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Solar eclipse: A danger to the eyes

One of the greatest celestial phenomena of recent decades can lead to serious eye problems.

Un eclipse de anillo de fuego recorre a Estados Unidos (Captura de pantalla YouTube la NASA)

Un eclipse de anillo de fuego recorre a Estados Unidos (Captura de pantalla YouTube la NASA)

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(AFP) Experts warn that a simple glimpse of a solar eclipse, like the one that will occur on Monday in much of North America, can cause irreparable vision loss and serious eye problems.

Tens of millions of people from Mexico to the United States and Canada will witness a rare celestial phenomenon: the Moon will cover the Sun, in some places completely. The next total solar eclipse to occur in this part the world will take place in 2044.

Humans do not usually look directly at the Sun because it is painful on the eyes. However, during eclipses, some "override" this, Aaron Zimmerman, professor of optometry at Ohio State University, explained to AFP.

The main danger associated with this phenomenon, according to the expert, comes from the "photochemical toxicity," when short and powerful waves of blue, violet and ultraviolet light, which is invisible, trigger chemical reactions that damage the rods and cones of the retina, the membrane located at the back of the eye that receives light impressions and transmits them to the eye’s optic nerve.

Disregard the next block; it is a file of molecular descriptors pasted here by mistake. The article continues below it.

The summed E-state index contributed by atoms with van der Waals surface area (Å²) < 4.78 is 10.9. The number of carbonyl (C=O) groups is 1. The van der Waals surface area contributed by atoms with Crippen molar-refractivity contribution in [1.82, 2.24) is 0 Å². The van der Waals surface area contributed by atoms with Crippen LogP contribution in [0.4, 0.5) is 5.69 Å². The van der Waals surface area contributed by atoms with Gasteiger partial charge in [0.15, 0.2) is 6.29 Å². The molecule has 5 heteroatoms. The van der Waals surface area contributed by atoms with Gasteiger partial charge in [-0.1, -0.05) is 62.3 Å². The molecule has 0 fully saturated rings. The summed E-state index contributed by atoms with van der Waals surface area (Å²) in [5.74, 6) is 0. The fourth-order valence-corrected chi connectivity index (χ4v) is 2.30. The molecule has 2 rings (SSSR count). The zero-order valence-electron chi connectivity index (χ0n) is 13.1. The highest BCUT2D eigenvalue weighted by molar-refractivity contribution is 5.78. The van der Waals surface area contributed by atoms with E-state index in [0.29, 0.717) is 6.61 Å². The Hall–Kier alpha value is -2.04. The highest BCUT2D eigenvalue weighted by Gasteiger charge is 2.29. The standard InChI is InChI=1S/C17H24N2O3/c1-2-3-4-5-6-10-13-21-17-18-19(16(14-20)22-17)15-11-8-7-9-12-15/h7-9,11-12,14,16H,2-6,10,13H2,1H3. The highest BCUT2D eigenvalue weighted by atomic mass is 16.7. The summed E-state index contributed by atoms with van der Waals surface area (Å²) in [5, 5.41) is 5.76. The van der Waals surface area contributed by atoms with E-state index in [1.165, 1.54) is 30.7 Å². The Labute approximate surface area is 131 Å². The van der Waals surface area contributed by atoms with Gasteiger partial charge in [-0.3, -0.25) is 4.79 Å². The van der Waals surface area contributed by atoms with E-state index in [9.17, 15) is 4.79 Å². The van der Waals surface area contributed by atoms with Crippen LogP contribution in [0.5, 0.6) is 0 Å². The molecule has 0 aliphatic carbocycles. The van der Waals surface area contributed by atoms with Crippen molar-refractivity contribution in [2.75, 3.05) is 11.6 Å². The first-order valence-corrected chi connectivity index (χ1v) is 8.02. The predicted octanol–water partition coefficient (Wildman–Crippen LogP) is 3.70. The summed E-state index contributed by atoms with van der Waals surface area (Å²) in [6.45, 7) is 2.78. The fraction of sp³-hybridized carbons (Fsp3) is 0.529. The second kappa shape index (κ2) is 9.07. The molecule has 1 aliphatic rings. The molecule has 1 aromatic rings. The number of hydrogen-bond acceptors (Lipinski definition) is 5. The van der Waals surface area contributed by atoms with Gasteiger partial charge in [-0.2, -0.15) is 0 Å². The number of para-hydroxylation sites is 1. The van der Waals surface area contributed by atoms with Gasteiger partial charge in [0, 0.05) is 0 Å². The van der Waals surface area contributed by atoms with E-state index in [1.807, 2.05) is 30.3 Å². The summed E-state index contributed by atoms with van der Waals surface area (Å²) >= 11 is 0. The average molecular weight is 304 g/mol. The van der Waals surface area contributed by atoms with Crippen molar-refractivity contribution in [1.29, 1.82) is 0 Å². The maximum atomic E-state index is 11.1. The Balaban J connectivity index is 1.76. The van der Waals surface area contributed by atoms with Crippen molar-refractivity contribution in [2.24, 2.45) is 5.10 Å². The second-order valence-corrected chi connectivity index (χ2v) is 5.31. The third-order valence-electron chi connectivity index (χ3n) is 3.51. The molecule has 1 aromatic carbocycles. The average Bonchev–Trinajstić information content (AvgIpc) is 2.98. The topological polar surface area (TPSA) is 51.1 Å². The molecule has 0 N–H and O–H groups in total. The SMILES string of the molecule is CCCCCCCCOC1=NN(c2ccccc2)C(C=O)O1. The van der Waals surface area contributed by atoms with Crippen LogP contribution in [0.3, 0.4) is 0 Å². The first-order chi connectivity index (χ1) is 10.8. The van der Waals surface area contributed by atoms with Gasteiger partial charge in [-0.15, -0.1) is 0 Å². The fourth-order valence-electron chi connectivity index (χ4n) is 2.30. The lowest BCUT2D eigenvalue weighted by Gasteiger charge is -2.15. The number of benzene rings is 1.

People end up in the emergency room with blurred vision, changes in color perception and black spots, sometimes with no certainty that their eyes will return to normal.

An important medical journal reported the case of a young woman who went to an eye clinic in New York after watching the 2017 eclipse. She looked at the sun "several times for about six seconds without protective glasses" before putting them on.

A few hours later, her vision became blurry and distorted, colors began to change, and she reported seeing a black spot in the center of her left eye.

The damage observed at the cellular level persisted for six weeks.

"Black spot"

According to the magazine, young adults may be more at risk because they have larger pupils, a lighter eye structure or a "poorer perception of the dangers" of viewing a major eclipse.

"In some cases, the damage is partial and can be treated so that it is no longer noticeable," Neil Bressler, professor of ophthalmology at Johns Hopkins University and editor-in-chief of the journal JAMA Ophthalmology, told AFP.

Although recovery usually lasts a few months, some may not be so lucky.

"In other cases, it can leave a permanent black spot and we don't have a treatment to reverse it. It's like brain tissue: once you've lost it, it doesn't come back," Bressler added.

The best way to observe an eclipse is to use special glasses, which block 99.99% of the light.

If you want to check the quality of these glasses, you should "find the brightest light bulb in your house and look at it closely. You should barely be able to see the light," Professor Zimmerman advised.

If it is too late to get special lenses, there are indirect methods, such as making a small hole in a sheet of cardboard and letting the light hit another surface, or even using a simple strainer from your kitchen in the same way. Another option is to follow the eclipse on NASA’s website.

Those lucky enough to be in the path of the total eclipse will be able to see it when it is fully formed without glasses and admire the Sun's outer atmosphere, its corona, shining behind the silhouette of the Moon.

According to Professor Bressler, the danger also lies in knowing how to protect yourself before and after this particular moment, which can last from just a few seconds to several minutes, depending on each person’s geographical position.

"It is absolutely necessary to know when the eclipse begins and put on your glasses beforehand," he emphasized. Likewise, if you can see the total eclipse phase without them, you have to know when to put the glasses back on, "even if you are captivated by the show," he said.